But that doesn't mean it shouldn't be addressed.

So how does this relate to "our" world? Well, firstly because the same applies to charitable boards: as Eleanor at NPC points out in her post (with the does-what-it-says-on-the-tin title of Networks aren't the answer for boards: get some fresh blood for a change),

"Trustee boards in the charity sector in the UK face remarkably similar
problems. Most (around 80%) recruit new board members from their
networks. 'Word of mouth' is great for getting people who you know and
trust, but it means that you are looking in a very small pool of people"

This is surely true. We work hard with SSE students (and Fellows) to think hard about different types of governance structure, and about the make-up of their boards (if they have them). And that challenge of being aligned to the mission, but not too close to it; of being trusted, but not uncritical; of being a good mix of skills, but also a good team… etc

Secondly, and to return to GingerbreadGirls' original point about widening the pool of talent, surely there are people from the charity and social enterprise sectors who would add credibility, acuity, insight and experience to some corporate boards? This is something we've been looking at on the Social Enterprise Ambassadors programme and was called for at an event the other evening by leading charity lawyer Stephen Lloyd, who was reported as saying:

"that at least one non-executive director of all quoted
companies should have extensive experience of the social/voluntary
sector to add a new perspective to board discussions

Again, getting leading charity or social enterprise directors as non-exec directors is by no means a panacea, but it would surely bring a fresh pair of (credible) eyes to the table, combined with experience of running a significant organisation. And would also foster better understanding in both sectors about the differing demands and natures of each.

[Writing this post as part of Bloggers' Circle, an initiative to share posts cross-blog and get interesting posts more widely-read.]

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Economic downturn: diamond in the rough? New opportunities for change

It has been a busy first two weeks for me here at SSE. The staff members here at the school are all very dynamic individuals, each with much to add to the conversation surrounding social entrepreneurs. One of the interesting conversations I’ve picked up on here, is one about the challenge of finding funding for small to mid-size non-profit organizations. With the recent credit crunch, there will inevitably be cut backs in government spending, and the endowments of various foundations and investment trusts have already begun to subside. Many people suggest that the private sector should pick up the slack, but corporation’s are experiencing their own economic hardships, and are not likely to increase their financial support to the sector anytime soon. Meanwhile the competition among various non-profits for the available funding is ever increasing. There is constant pressure to reinvent ideas so that they appear fresh and new. This proposes a demanding, however potentially extraordinarily stimulating environment for the avid social entrepreneur.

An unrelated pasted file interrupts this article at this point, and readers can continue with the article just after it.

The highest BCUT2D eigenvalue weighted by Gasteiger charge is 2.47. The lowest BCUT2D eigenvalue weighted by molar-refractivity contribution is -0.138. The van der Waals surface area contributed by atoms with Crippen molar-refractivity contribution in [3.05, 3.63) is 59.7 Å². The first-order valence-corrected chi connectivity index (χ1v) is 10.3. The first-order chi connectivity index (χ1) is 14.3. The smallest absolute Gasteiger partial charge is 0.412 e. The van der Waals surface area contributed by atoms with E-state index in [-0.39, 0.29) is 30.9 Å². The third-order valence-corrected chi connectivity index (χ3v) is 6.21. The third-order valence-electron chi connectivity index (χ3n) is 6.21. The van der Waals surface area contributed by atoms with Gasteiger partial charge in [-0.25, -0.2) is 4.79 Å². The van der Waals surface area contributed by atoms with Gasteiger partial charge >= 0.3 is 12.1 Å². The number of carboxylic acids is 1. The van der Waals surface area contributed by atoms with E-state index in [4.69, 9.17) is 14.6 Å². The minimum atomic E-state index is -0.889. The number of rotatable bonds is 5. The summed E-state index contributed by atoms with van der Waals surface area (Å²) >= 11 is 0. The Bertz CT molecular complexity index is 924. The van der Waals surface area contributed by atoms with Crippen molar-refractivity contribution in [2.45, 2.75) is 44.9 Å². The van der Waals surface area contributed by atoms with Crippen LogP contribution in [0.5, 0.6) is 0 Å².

Nearly everyone is looking to make ends meet, and non-profits are no exception. In the past decade, the solution to lack of funding resources in the non-profit sector has seen a move towards being socially enterprising. Social enterprises aim to construct alternative methods for generating revenue to support mission-based programs. A regressing economy ushers in increasing social tension and disparities. Higher unemployment rates cause individuals to seek self-employment or reinvent their careers in order to regain control of remaining resources.

People tend to take fewer risks and become less creative when the commercial sector undergoes rampant downsizing and reorganizing. Creativity requires trial and error, and no one knows what happens to those who experiment with a new approach and then fail. It takes a real leap of faith to become a test case. The irony here is that this tendency to avoid risk comes just at a time when creativity is most needed in the workplace. However, fortunately, challenging and dodgy conditions are often the type of circumstances in which entrepreneurs thrive. When times are tough, people are more willing to find deals, strike partnerships, or work towards new negotiations.